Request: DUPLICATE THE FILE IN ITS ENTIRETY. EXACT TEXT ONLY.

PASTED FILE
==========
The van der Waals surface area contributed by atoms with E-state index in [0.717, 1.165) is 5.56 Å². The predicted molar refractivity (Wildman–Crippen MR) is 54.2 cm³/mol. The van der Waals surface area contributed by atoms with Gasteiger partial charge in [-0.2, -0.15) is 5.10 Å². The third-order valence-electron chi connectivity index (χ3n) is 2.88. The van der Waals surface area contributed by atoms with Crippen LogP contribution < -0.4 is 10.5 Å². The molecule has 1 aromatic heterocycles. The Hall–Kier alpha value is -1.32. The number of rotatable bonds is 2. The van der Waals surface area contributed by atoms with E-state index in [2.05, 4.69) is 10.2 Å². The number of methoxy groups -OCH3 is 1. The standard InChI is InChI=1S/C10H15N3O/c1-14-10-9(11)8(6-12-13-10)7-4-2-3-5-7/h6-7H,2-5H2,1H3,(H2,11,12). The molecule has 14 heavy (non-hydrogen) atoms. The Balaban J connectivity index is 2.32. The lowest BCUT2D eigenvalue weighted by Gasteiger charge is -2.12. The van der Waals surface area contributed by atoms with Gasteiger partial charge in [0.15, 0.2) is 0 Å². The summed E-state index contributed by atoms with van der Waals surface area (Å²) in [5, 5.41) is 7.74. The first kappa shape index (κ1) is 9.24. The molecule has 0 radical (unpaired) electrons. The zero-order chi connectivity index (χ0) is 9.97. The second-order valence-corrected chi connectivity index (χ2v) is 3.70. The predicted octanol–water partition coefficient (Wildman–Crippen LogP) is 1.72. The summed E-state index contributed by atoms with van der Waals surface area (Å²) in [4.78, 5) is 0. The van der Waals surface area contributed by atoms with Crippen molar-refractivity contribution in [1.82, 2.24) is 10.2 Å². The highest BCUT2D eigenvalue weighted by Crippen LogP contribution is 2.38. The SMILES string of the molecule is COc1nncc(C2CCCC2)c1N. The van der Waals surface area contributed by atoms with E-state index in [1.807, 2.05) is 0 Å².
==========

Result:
The van der Waals surface area contributed by atoms with E-state index in [0.717, 1.165) is 5.56 Å². The predicted molar refractivity (Wildman–Crippen MR) is 54.2 cm³/mol. The van der Waals surface area contributed by atoms with Gasteiger partial charge in [-0.2, -0.15) is 5.10 Å². The third-order valence-electron chi connectivity index (χ3n) is 2.88. The van der Waals surface area contributed by atoms with Crippen LogP contribution < -0.4 is 10.5 Å². The molecule has 1 aromatic heterocycles. The Hall–Kier alpha value is -1.32. The number of rotatable bonds is 2. The van der Waals surface area contributed by atoms with E-state index in [2.05, 4.69) is 10.2 Å². The number of methoxy groups -OCH3 is 1. The standard InChI is InChI=1S/C10H15N3O/c1-14-10-9(11)8(6-12-13-10)7-4-2-3-5-7/h6-7H,2-5H2,1H3,(H2,11,12). The molecule has 14 heavy (non-hydrogen) atoms. The Balaban J connectivity index is 2.32. The lowest BCUT2D eigenvalue weighted by Gasteiger charge is -2.12. The van der Waals surface area contributed by atoms with Gasteiger partial charge in [0.15, 0.2) is 0 Å². The summed E-state index contributed by atoms with van der Waals surface area (Å²) in [5, 5.41) is 7.74. The first kappa shape index (κ1) is 9.24. The molecule has 0 radical (unpaired) electrons. The zero-order chi connectivity index (χ0) is 9.97. The second-order valence-corrected chi connectivity index (χ2v) is 3.70. The predicted octanol–water partition coefficient (Wildman–Crippen LogP) is 1.72. The summed E-state index contributed by atoms with van der Waals surface area (Å²) in [4.78, 5) is 0. The van der Waals surface area contributed by atoms with Crippen molar-refractivity contribution in [1.82, 2.24) is 10.2 Å². The highest BCUT2D eigenvalue weighted by Crippen LogP contribution is 2.38. The SMILES string of the molecule is COc1nncc(C2CCCC2)c1N. The van der Waals surface area contributed by atoms with E-state index in [1.807, 2.05) is 0 Å².